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If you are happy to use jQuery you could do something like this. When the page loads make an ajax call for each link. Then just replace the href of all the links which fail.

<script type="text/javascript" src="http://ajax.googleapis.com/ajax/libs/jquery/1.4/jquery.min.js"></script> 
<script type="text/javascript">
<!--

$.fn.checkPageExists = function(defaultUrl){

    $.each(this, function(){

        var $link = $(this);

        $.ajax({
            url: $link.attr("href"),
            error: function(){
                $link.attr("href", defaultUrl);
            }
        });
    });
};

$(document).ready(function(){
    $("a").checkPageExists("default.html");
});
//-->
</script> 
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Making it an onClick event handler would reduce the burden of making all the requests all the time, so it would only check when the user clicks the link (instead of all links always) reducing wait time and traffic –  Allbite Oct 13 '10 at 14:55
1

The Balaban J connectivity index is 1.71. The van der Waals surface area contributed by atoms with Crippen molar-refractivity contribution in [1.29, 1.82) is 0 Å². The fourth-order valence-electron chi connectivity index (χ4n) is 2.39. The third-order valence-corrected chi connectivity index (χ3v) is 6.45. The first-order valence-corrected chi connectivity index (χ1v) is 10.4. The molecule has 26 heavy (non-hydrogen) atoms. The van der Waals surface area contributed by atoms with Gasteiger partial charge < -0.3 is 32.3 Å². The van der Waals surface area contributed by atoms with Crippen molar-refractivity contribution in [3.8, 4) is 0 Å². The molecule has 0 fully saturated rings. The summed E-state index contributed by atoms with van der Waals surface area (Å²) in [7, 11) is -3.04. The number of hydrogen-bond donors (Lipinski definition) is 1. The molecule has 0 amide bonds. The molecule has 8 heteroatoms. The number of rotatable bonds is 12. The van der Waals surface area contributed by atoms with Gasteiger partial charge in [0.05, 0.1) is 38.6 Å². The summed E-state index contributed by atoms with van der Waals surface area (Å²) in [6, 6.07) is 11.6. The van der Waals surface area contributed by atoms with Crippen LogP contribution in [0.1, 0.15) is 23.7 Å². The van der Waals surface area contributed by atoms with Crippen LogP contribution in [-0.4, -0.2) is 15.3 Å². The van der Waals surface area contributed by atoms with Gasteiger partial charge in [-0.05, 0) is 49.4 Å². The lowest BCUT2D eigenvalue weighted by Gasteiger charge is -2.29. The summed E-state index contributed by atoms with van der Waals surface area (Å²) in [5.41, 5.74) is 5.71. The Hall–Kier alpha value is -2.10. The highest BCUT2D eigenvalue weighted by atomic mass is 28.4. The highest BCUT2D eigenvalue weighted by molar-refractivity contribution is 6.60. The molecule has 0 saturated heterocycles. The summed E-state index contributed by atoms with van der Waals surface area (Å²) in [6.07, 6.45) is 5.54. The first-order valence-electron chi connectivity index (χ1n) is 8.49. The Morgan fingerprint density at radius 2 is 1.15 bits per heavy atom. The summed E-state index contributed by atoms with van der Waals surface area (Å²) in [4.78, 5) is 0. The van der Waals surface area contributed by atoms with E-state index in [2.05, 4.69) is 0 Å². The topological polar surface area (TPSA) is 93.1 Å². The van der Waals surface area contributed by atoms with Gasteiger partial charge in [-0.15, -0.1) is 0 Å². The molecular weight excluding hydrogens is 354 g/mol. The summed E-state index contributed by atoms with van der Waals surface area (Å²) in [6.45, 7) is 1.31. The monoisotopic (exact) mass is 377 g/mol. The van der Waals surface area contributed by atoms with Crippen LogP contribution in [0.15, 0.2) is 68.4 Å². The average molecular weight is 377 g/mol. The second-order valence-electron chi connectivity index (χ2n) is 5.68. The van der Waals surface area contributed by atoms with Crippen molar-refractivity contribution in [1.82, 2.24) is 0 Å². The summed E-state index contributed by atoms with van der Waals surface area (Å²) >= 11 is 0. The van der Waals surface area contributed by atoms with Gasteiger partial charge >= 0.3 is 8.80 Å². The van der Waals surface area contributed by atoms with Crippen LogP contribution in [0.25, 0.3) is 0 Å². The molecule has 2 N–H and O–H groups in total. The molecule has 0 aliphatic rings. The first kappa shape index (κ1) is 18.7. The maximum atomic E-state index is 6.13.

@Allbite You could, but then the user would have to click the link and wait for an ajax request to conclude. If this is slow then the link might just appear broken. –  Buh Buh Oct 13 '10 at 15:38
    
This is probably a bad solution because it needs to issue many requests on page ready. It would be better to make the check on click, because only one would have to be checked. And if HREF points to external domain all links would get the other page address. –  Robert Koritnik Jan 4 '11 at 7:31

Another way to do this is is with PHP.

You could add

<?php
if (file_exists('/index.php')) 
{ 
$url = '/index.php';
} else {
$url = '/notindex.php';
}
?>

And then

<a href="<?php echo $url; ?>Link</a>
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What if PHP is not running on the OP's webservers? It would be perfectly valid to generate that page using, say, ASP.NET. –  Billy ONeal Oct 13 '10 at 14:49
    
This was just ONE other way to do it. –  MadsK Oct 14 '10 at 6:06
2  
The title is clear: how to check... using *JavaScript* - not PHP. Not ASP.NET - JavaScript. The code might be correct, but irrelevant to this question.. –  Shadow Wizard Jan 4 '11 at 14:53
    
what about node.js o_O haha, I'm sure the person is looking for a front-end approach to solving the problem –  C. S. Dec 20 '13 at 8:44